Illegal loggers: Shoot them, Jakarta says
Jul 6, 2004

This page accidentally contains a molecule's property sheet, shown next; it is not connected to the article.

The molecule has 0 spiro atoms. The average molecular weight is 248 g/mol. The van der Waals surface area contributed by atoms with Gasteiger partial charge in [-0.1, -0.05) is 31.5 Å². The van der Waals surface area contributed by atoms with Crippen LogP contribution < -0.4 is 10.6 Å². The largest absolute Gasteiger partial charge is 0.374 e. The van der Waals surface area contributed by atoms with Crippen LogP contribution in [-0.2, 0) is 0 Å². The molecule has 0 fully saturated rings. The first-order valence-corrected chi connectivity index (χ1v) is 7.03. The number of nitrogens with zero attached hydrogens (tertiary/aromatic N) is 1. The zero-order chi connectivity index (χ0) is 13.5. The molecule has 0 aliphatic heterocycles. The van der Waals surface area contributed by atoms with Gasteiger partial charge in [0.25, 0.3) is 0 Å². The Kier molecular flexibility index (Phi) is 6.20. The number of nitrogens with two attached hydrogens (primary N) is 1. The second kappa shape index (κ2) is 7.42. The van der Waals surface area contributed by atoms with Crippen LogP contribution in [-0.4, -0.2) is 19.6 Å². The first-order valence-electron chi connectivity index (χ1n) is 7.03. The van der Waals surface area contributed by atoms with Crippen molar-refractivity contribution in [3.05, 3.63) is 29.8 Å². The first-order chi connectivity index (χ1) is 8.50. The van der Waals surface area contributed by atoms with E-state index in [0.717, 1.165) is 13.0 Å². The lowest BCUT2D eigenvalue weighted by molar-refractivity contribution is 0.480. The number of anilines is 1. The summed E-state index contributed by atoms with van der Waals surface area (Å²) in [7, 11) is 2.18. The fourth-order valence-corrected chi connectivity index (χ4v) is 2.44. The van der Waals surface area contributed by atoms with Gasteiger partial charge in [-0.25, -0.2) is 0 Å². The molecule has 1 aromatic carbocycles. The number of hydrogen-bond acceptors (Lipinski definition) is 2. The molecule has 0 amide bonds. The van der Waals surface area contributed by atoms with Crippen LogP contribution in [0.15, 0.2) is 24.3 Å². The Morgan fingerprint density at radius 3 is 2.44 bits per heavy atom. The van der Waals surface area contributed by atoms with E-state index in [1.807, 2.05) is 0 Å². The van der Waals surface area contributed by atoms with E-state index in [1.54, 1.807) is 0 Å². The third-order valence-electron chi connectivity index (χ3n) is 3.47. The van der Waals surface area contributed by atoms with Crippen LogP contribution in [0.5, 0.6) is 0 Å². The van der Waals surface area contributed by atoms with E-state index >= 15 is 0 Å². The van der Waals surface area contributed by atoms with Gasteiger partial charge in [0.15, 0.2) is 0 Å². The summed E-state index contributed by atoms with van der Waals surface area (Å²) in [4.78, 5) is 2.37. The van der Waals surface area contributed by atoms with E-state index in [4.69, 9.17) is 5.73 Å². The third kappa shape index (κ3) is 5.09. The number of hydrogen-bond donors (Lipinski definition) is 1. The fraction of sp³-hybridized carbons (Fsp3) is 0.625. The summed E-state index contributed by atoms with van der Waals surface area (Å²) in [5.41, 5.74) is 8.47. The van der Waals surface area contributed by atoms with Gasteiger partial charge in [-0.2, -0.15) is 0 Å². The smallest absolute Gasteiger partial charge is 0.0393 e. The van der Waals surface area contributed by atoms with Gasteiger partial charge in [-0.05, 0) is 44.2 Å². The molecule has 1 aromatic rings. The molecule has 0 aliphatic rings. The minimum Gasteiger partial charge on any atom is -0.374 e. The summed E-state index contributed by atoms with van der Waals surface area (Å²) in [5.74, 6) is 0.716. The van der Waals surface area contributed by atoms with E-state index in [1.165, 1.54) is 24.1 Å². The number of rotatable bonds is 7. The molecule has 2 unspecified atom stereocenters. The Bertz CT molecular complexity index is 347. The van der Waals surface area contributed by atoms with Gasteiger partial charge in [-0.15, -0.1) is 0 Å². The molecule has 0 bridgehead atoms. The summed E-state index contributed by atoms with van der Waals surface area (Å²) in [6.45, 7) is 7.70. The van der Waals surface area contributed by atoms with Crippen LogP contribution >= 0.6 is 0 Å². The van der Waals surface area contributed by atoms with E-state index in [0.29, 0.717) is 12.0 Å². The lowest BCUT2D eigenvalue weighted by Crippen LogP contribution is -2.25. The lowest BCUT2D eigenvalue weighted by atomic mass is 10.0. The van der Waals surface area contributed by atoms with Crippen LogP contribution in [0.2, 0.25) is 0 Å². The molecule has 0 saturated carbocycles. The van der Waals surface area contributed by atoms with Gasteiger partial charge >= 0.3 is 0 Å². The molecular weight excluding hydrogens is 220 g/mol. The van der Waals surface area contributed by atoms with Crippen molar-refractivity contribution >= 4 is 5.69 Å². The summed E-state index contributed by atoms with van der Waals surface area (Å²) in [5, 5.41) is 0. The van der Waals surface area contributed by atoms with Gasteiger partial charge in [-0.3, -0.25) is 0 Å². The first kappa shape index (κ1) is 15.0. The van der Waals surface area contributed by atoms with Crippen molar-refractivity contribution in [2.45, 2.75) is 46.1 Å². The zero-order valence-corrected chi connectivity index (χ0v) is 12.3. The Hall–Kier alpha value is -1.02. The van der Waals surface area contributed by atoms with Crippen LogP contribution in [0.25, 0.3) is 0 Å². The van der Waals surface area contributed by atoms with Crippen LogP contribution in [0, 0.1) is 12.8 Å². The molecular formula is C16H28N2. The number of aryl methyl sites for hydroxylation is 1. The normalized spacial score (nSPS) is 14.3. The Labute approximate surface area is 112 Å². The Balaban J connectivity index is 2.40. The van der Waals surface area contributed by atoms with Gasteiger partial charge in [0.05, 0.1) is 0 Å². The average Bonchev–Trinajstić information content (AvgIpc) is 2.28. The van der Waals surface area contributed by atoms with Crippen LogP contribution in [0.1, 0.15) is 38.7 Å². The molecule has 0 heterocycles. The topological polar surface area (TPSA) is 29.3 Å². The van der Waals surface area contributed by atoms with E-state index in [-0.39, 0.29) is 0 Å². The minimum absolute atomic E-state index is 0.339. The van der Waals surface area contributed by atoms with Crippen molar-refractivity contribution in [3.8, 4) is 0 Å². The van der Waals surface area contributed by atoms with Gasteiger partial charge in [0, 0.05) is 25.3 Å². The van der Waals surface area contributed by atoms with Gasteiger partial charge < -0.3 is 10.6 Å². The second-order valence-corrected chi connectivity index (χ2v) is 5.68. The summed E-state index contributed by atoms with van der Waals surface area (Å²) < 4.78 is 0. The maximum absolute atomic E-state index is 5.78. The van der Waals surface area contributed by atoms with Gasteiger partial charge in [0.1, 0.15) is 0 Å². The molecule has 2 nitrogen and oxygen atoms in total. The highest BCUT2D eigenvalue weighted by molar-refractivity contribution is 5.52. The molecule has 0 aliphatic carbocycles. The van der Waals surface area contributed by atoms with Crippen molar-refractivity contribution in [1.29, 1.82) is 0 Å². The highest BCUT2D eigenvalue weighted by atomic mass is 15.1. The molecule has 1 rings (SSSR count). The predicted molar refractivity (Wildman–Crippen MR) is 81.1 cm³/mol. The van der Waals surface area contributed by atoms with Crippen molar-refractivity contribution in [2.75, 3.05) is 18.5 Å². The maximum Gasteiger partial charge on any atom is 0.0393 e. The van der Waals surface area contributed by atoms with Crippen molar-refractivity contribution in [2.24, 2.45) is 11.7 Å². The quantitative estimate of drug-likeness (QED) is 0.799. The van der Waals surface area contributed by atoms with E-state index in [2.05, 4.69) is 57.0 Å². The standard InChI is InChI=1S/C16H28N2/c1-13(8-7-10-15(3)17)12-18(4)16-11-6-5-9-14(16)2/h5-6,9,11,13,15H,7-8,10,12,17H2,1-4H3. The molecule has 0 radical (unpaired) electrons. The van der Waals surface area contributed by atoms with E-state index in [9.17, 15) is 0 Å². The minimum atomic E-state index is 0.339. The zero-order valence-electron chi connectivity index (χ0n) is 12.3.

Illegal loggers: Shoot them, Jakarta says Source: Copyright 2004, Asia Times Date: July 7, 2004 Byline: Bill Guerin JAKARTA - Indonesia can no longer be accused of not taking illegal logging seriously. Amid accusations from environmental groups and the country's Forest Ministry that Indonesia has not done enough to tackle the problem, Environment Minister Nabiel Makarim said in Kuala Lumpur last week that under a new law the crime of illegal logging would become a capital offense. President Megawati Sukarnoputri introduced the law, the first in independent Indonesia ever to prescribe the death penalty as punishment for a crime of commerce. Although it could take months before it is passed by the House of Representatives (DPR), it will be preceded by a temporary law signed by the president. Greenpeace has slammed illegal logging as a global catastrophe that fuels civil wars, undermines regional security, involves human-rights abuses, causes biodiversity loss, and contributes to deforestation and climate change. According to the Ministry of Forestry, rampant illegal logging cost the state some Rp355.8 billion (US$33 million) in 2002 and 2003. The World Resources Institute, Global Forest Watch and Forest Watch Indonesia estimate that Indonesia loses some 2.6 million hectares of natural forest every year, most of which is cut down illegally, threatening the remaining 40 million hectares. The Indonesian Association of Forestry Companies (APKI) estimates that during the past few years illegal logging has also caused the closure of more than 300 companies in the timber-processing industry, due to decreases in supply. The government has launched several crackdowns and prosecuted some guilty loggers, but illegal-logging cases investigated by police in the first quarter of 2004 have almost doubled compared with the same period of 2003. Given that capital punishment is carried out by firing squad, there may be a need for a lot of bullets. Police investigated 246 cases involving 169 suspects in the first quarter of the year, up from 125 cases in the same period in 2003, national police director of special crimes Brigadier-General Suharto said last month. Suharto said the increase in illegal-logging cases showed that police efforts alone were not enough and required the support of other agencies such as customs and excise, forestry, the military and local administrations. Only 30 of some 150 cases of illegal logging filed in 2003 were actually investigated. The Forestry Ministry suspects thousands of other cases were never reported. Many of the illegally cut logs and timber products are smuggled to Singapore, China and Malaysia, where the wood is allegedly "laundered" for the export market. Malaysia has accused Indonesia of maliciously attempting to slander its wood-product industries, which generate some $1.5 billion annually in export revenues. Malaysia's primary industries minister said, "I'm angry and running out of patience with Indonesia. They are not doing anything, and their agency is pointing the finger at us." He was referring to a call for a worldwide boycott of both Indonesian and Malaysian wood products by the Indonesian Forum for the Environment, which, like other environmental groups, says Jakarta is simply not doing enough. Kuala Lumpur says Indonesians, not Malaysians, drive the timber-smuggling trade in the country, and because the timber enters Malaysia illegally, it is not the country's responsibility. The London-based Environmental Investigation Agency (EIA) and the Indonesian non-governmental organization Telapak collectively take the view that Jakarta has sought to make political capital out of exposing Malaysia's role in laundering illegal timber. While this is partly understandable, it is also a ploy to deflect attention from Indonesia's abject failure to tackle illegal logging and enforce its own forestry laws, say EIA and Telapak spokespersons. Though several laws and regulations on sustainable forest management exist at the central and regional government levels, Minister of Forestry M Prakosa has blamed the lack of law enforcement, particularly on the part of the police and the navy, for the scale of the illegal logging. Port authority agents and local government officials have also been implicated. Prakosa has advocated a complete logging moratorium, though most regional governments oppose this. Still, the minister deserves credit for his fight to restructure the forestry sector drastically by removing many of the sacred privileges gained under ex-president Suharto's New Order regime, when the country's forests were exploited to the hilt to reap as much foreign exchange as possible. Pulp production increased exponentially during the country's rapid growth period throughout the early 1990s, but the timber fueling this growth was cut from virgin natural forests and rainforests. Timber from plantations, most of which is taken from these natural forests, can supply only about 20% of domestic demand for wood from the country's pulp plants, sawmills and plywood factories, which is in excess of 80 million cubic meters per annum. The ministry has attempted to preserve the forests by gradually lowering logging quotas from 6.5 million cubic meters in 2003 to 5.74 million cubic meters this year. At the same time, domestic timber and pulp-and-paper companies are being pressured to address inter-related issues such as biodiversity and the livelihoods of indigenous communities. Next year the quota will be set at 5.45 million cubic meters, and Transtoto Handadhari, a spokesperson for the Forestry Ministry, said it is expected that in "several years to come", the quota will be down to only 2 million cubic meters per year. That decision has sparked protests from industry players who claim the industry needs 30 million to 40 million cubic meters of timber per year. The government has urged the industry to lower this capacity to 20 million cubic meters per year to cope with the declining supply of local raw materials. The huge gap between actual timber demand and the national logging quota explains why unchecked illegal logging has spread across the archipelago. But illegal logging, most of it on the big islands of Sumatra, Kalimantan and Papua, also feeds an equally rampant and illegal global timber trade. If illegal loggers cannot market their logs or timber freely, the enterprise becomes much less profitable, or commercially unfeasible. Greenpeace has persistently campaigned for market-based solutions by pressuring US and European importers to suspend purchases of Indonesian timber in the hope of prompting strong action from Jakarta. However, forestry-related products are still major export earners, last year contributing about $4 billion in foreign-exchange revenue. The Indonesian Wood Panel Association points out that the price of such products has shot up considerably due to the continually diminishing supply. The price of plywood in the United States has soared from $240 to $500 per cubic meter. The price of wood panel has risen to $350 per meter, from $230, and short fiber pulp now costs $500 per tonne, up by $100 from the start of the year. European Union environment ministers have also requested that the European Commission act "without delay" and implement legislation to control imports of illegal timber. Rainforest Action Network, Greenpeace and Earth Justice have all demanded trade sanctions from the US State Department over the illegal trade in timber. The National Resilience Institute (Lemhanas), an influential military think-tank, has called on the government to establish an armed task force to combat illegal logging, mining and poaching. Lemhanas estimates the combined losses due to illegal logging, illegal fishing and illegal sand and fuel smuggling come to more than $8 billion a year. This is almost 40% of the expected domestic revenue for the year, and is three times as large as the amount allocated to servicing foreign debt. After amendments to last year's Anti-Money Laundering Law, a joint initiative was launched in March by Indonesia's Financial Transaction and Report Analysis Center (PPATK) and the Center for International Forestry Research (CIFOR). Under the initiative PPATK is authorized to analyze and investigate reports of suspicious transactions and of persons and financial institutions that fail to report suspicious transactions. Meanwhile, CIFOR, based in Bogor, West Java, will use its large global network to help sniff out those companies and individuals engaging in illegal logging and other forest crimes. This will make it very difficult for businesses and individuals to launder money from illegal logging profits through banks. Last weekend, less than 48 hours before the country's first-ever direct presidential elections, Amien Rais became the first candidate to make illegal logging a poll issue by pledging to stop rampant deforestation if he becomes the next president. But it is President Megawati, currently trailing ex-General Susilo Bambang Yudhoyono in presidential polls, who may be the one to gain fame as the first modern world leader to introduce the death penalty for a crime of commerce.